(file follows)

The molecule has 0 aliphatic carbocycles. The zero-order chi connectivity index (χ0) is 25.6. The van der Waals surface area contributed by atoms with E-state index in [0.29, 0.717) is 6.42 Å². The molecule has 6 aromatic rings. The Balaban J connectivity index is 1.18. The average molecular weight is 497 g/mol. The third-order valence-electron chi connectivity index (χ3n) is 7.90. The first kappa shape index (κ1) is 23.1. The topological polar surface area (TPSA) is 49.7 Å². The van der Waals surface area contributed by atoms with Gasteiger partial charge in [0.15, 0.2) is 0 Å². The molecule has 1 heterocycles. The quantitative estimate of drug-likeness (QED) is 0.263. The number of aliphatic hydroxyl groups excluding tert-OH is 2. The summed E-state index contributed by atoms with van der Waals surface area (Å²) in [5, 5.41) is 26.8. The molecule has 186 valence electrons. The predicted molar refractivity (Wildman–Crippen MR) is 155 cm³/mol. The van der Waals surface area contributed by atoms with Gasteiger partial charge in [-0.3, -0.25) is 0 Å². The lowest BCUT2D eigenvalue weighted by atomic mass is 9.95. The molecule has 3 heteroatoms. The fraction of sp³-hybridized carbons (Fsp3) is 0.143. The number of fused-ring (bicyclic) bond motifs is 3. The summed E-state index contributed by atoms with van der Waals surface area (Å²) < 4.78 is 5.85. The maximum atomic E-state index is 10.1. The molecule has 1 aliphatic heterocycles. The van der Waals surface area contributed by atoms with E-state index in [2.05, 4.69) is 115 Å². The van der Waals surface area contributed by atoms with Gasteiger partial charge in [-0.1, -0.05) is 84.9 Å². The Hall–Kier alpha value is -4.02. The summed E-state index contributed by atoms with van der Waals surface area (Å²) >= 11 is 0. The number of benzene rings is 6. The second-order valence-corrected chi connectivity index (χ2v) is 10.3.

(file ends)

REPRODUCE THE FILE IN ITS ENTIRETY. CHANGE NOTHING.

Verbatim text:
The molecule has 0 aliphatic carbocycles. The zero-order chi connectivity index (χ0) is 25.6. The van der Waals surface area contributed by atoms with E-state index in [0.29, 0.717) is 6.42 Å². The molecule has 6 aromatic rings. The Balaban J connectivity index is 1.18. The average molecular weight is 497 g/mol. The third-order valence-electron chi connectivity index (χ3n) is 7.90. The first kappa shape index (κ1) is 23.1. The topological polar surface area (TPSA) is 49.7 Å². The van der Waals surface area contributed by atoms with Gasteiger partial charge in [0.15, 0.2) is 0 Å². The molecule has 1 heterocycles. The quantitative estimate of drug-likeness (QED) is 0.263. The number of aliphatic hydroxyl groups excluding tert-OH is 2. The summed E-state index contributed by atoms with van der Waals surface area (Å²) in [5, 5.41) is 26.8. The molecule has 186 valence electrons. The predicted molar refractivity (Wildman–Crippen MR) is 155 cm³/mol. The van der Waals surface area contributed by atoms with Gasteiger partial charge in [-0.3, -0.25) is 0 Å². The lowest BCUT2D eigenvalue weighted by atomic mass is 9.95. The molecule has 3 heteroatoms. The fraction of sp³-hybridized carbons (Fsp3) is 0.143. The number of fused-ring (bicyclic) bond motifs is 3. The summed E-state index contributed by atoms with van der Waals surface area (Å²) < 4.78 is 5.85. The maximum atomic E-state index is 10.1. The molecule has 1 aliphatic heterocycles. The van der Waals surface area contributed by atoms with E-state index in [2.05, 4.69) is 115 Å². The van der Waals surface area contributed by atoms with Gasteiger partial charge in [-0.1, -0.05) is 84.9 Å². The Hall–Kier alpha value is -4.02. The summed E-state index contributed by atoms with van der Waals surface area (Å²) >= 11 is 0. The number of benzene rings is 6. The second-order valence-corrected chi connectivity index (χ2v) is 10.3.